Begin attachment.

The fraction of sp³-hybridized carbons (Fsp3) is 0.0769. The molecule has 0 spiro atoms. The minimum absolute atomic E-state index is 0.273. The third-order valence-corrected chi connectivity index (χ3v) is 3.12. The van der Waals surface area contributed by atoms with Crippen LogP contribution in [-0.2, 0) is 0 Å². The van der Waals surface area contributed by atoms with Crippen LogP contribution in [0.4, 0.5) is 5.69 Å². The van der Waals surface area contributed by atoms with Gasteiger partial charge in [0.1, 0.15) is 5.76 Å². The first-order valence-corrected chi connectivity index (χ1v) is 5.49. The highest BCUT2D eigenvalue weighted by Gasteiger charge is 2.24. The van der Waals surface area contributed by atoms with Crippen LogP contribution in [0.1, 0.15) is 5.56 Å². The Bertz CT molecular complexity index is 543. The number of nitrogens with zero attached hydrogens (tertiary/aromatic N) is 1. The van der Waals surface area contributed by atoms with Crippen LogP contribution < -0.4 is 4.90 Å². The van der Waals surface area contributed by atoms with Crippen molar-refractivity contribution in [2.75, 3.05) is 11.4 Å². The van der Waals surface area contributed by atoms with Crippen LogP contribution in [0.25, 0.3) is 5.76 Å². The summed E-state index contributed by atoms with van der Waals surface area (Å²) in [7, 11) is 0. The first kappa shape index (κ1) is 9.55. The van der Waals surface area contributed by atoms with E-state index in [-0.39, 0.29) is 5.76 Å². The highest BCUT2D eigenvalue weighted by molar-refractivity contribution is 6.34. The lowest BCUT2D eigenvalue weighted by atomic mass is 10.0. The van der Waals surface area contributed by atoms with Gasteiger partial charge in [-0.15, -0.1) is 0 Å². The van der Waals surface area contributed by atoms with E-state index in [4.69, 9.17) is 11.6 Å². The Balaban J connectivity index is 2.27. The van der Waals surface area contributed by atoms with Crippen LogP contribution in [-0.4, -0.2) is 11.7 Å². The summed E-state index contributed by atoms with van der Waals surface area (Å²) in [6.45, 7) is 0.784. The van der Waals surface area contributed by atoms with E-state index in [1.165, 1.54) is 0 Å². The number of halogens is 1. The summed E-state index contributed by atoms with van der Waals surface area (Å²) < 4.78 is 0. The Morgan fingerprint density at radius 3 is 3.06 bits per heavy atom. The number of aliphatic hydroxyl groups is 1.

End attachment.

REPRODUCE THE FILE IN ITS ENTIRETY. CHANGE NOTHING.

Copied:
The fraction of sp³-hybridized carbons (Fsp3) is 0.0769. The molecule has 0 spiro atoms. The minimum absolute atomic E-state index is 0.273. The third-order valence-corrected chi connectivity index (χ3v) is 3.12. The van der Waals surface area contributed by atoms with Crippen LogP contribution in [-0.2, 0) is 0 Å². The van der Waals surface area contributed by atoms with Crippen LogP contribution in [0.4, 0.5) is 5.69 Å². The van der Waals surface area contributed by atoms with Gasteiger partial charge in [0.1, 0.15) is 5.76 Å². The first-order valence-corrected chi connectivity index (χ1v) is 5.49. The highest BCUT2D eigenvalue weighted by Gasteiger charge is 2.24. The van der Waals surface area contributed by atoms with Crippen LogP contribution in [0.1, 0.15) is 5.56 Å². The Bertz CT molecular complexity index is 543. The number of nitrogens with zero attached hydrogens (tertiary/aromatic N) is 1. The van der Waals surface area contributed by atoms with Crippen LogP contribution < -0.4 is 4.90 Å². The van der Waals surface area contributed by atoms with Crippen molar-refractivity contribution in [2.75, 3.05) is 11.4 Å². The van der Waals surface area contributed by atoms with Crippen LogP contribution in [0.25, 0.3) is 5.76 Å². The summed E-state index contributed by atoms with van der Waals surface area (Å²) in [7, 11) is 0. The first kappa shape index (κ1) is 9.55. The van der Waals surface area contributed by atoms with E-state index in [-0.39, 0.29) is 5.76 Å². The highest BCUT2D eigenvalue weighted by molar-refractivity contribution is 6.34. The lowest BCUT2D eigenvalue weighted by atomic mass is 10.0. The van der Waals surface area contributed by atoms with Gasteiger partial charge in [-0.15, -0.1) is 0 Å². The van der Waals surface area contributed by atoms with E-state index in [4.69, 9.17) is 11.6 Å². The Balaban J connectivity index is 2.27. The van der Waals surface area contributed by atoms with Crippen LogP contribution in [-0.4, -0.2) is 11.7 Å². The summed E-state index contributed by atoms with van der Waals surface area (Å²) in [6.45, 7) is 0.784. The van der Waals surface area contributed by atoms with E-state index in [1.165, 1.54) is 0 Å². The number of halogens is 1. The summed E-state index contributed by atoms with van der Waals surface area (Å²) < 4.78 is 0. The Morgan fingerprint density at radius 3 is 3.06 bits per heavy atom. The number of aliphatic hydroxyl groups is 1.